7. According to government statistics less than a thousand applications were lodged in 1994 and the first eight months of 1995. During the same period less than 400 persons have been recognized as refugees, mostly persons from Bosnia and Herzegovina. Despite the relatively low number of persons seeking protection in Poland, UNHCR is aware of claims in which decisions remain outstanding for well over one year. Lack of an expeditious process and limited prospects for recognition and subsequently for integration lead many asylum seekers to abandon spontaneously their claims and depart from Poland. Use of fraudulent documents to gain entry to Poland appears to be accorded an unreasonable amount of weight in substantive determinations made by the authorities, as is the possession of a passport or visa to Poland obtained in the country of origin. UNHCR is aware of instances where asylum seekers were not properly interviewed and consideration of the well foundedness of claims was inadequate. UNHCR is generally denied meaningful access to monitor procedures. Review procedures are heard by the Office for Migration and Refugee Affairs, the same authority who makes initial determinations.
8. A limited number of asylum seekers are accommodated in centers maintained by the Polish Government. For those provided with this assistance all support ends upon receipt of a first instance negative decision, which often makes the right to appeal merely theoretical. Since 1992 UNHCR has funded integration programmes, which are planned, coordinated and supervised by the Office for Migration and Refugee Affairs. in accordance with a resolution of the Ministry of Interior. However, due to delays in the implementation of these programmes and the absence of effective measures aimed at overcoming the main obstacles to integration, the number of recognized refugees remaining in Poland is very limited. Authorities have hitherto not supported NGOs attempting to provide alternative assistance to refugees, and at times have been opposed to their initiatives.
9. UNHCR recognizes the many other pressing priorities of the Polish Government. In the face of enormous social and economic difficulties inherent in a restructuring process, effective management of refugee issues is not an easy task. This situation is further complicated by the reality that Poland like many other states in Central and Eastern Europe, is seen by many asylum seekers as a transit country rather than as a place to seek protection.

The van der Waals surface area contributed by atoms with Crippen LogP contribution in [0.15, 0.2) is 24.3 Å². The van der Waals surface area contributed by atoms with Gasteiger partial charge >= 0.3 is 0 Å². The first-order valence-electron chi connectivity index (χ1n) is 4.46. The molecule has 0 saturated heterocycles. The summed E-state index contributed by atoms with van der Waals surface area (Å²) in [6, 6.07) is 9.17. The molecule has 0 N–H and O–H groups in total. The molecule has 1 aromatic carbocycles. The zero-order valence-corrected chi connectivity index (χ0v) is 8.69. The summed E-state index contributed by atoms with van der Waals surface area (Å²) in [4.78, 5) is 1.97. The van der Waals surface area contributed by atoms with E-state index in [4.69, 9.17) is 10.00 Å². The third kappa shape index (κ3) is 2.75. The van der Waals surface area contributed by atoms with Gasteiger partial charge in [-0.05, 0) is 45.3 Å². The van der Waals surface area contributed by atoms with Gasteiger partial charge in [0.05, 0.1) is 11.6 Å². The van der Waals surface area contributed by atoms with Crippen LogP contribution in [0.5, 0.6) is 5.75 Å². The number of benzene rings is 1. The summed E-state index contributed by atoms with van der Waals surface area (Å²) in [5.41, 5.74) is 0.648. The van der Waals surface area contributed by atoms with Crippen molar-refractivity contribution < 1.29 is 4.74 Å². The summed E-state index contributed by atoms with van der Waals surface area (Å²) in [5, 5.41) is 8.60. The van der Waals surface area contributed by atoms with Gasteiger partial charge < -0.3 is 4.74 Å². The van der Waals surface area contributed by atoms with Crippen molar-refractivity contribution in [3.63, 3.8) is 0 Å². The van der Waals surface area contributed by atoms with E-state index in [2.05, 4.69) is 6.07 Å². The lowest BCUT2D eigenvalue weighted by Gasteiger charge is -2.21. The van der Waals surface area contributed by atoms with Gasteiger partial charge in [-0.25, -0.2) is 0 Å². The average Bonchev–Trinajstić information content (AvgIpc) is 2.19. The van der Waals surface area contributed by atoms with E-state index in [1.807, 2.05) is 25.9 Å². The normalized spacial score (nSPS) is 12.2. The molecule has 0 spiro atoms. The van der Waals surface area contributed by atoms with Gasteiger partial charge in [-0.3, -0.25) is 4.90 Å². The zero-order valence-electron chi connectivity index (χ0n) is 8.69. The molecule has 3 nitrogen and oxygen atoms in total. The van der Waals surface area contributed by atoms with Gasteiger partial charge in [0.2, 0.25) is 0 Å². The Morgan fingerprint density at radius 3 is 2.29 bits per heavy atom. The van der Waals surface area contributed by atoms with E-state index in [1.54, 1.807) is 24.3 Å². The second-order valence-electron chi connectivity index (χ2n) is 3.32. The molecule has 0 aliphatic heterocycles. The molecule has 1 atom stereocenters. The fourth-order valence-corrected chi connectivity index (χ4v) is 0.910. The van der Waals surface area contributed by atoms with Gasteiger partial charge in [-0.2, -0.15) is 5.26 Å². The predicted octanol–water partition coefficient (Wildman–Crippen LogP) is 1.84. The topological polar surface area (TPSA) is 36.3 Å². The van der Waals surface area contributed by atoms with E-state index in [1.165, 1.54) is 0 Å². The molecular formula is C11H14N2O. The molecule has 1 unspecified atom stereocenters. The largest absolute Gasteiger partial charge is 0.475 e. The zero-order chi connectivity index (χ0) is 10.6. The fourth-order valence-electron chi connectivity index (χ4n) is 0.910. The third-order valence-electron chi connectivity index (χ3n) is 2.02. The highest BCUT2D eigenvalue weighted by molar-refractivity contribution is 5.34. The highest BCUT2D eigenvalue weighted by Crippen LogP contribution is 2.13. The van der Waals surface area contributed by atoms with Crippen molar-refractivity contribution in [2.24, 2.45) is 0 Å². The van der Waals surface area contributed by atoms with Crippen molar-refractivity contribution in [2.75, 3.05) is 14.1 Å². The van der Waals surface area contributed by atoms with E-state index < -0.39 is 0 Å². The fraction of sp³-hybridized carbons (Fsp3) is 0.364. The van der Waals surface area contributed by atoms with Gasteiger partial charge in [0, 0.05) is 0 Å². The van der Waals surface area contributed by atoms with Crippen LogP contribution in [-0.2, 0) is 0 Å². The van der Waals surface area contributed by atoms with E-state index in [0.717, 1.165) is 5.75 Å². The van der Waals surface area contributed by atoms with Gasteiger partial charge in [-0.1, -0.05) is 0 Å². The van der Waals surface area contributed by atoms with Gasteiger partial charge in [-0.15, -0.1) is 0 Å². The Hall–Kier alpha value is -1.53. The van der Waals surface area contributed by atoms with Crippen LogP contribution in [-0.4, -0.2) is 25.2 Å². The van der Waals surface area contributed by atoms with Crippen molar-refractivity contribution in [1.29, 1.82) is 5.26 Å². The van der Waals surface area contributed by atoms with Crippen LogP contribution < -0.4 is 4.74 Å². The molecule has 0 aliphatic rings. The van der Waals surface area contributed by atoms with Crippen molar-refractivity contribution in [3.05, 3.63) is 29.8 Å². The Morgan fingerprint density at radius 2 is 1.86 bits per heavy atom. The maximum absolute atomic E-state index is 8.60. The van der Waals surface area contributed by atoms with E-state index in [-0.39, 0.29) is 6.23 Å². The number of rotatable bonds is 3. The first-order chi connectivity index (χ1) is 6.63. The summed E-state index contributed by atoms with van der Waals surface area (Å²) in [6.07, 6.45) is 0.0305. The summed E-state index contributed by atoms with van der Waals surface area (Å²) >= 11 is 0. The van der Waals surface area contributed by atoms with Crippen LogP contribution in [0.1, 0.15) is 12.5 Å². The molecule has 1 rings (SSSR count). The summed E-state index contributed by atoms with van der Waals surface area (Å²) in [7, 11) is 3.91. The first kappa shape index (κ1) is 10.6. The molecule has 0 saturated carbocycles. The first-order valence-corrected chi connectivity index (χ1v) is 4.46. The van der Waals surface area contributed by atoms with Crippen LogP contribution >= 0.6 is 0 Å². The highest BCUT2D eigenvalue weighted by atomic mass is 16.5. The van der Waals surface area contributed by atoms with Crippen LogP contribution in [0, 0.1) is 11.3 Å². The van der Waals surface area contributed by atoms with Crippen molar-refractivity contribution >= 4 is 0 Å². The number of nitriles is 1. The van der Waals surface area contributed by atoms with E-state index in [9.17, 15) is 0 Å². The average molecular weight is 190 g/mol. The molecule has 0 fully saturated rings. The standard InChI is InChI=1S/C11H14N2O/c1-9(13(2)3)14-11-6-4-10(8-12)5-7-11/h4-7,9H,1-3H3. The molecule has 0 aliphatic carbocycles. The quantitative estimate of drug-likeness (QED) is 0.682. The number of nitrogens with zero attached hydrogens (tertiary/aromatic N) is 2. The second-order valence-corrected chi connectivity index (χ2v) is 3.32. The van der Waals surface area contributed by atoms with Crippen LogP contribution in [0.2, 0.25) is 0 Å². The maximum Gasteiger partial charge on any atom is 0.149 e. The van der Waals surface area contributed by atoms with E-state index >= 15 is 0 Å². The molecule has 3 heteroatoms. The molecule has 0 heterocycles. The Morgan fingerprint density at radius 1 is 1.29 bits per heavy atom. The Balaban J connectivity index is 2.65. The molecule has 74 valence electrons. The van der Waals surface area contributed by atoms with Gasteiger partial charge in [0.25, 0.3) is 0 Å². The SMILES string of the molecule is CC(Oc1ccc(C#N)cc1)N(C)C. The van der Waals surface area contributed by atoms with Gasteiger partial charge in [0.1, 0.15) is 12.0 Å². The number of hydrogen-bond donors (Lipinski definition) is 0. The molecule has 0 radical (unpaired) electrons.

10. UNHCR has urged the Polish Government to establish and implement appropriate reception, status determination and integration structures. Denial or delay of access to procedures, as well as serious shortcomings in the procedure itself may expose persons in need of protection to a risk of refoulement.
11. As a result of the above mentioned considerations, the Office recommends that the return of asylum seekers and refugees to Poland, on the basis of their stay or transit there, be carried out on the basis of bilateral negotiations aimed at obtaining from the Polish authorities assurances that they agree to readmit the person(s) in question, accept them into a fair and effective procedure and provide them with adequate protection. In the absence of such assurances from the competent Polish authorities, the Office at present advises against the return to Poland, on the basis of their stay or transit there, of asylum seekers and refugees who have arrived in third countries.
UNHCR Geneva, November 1995.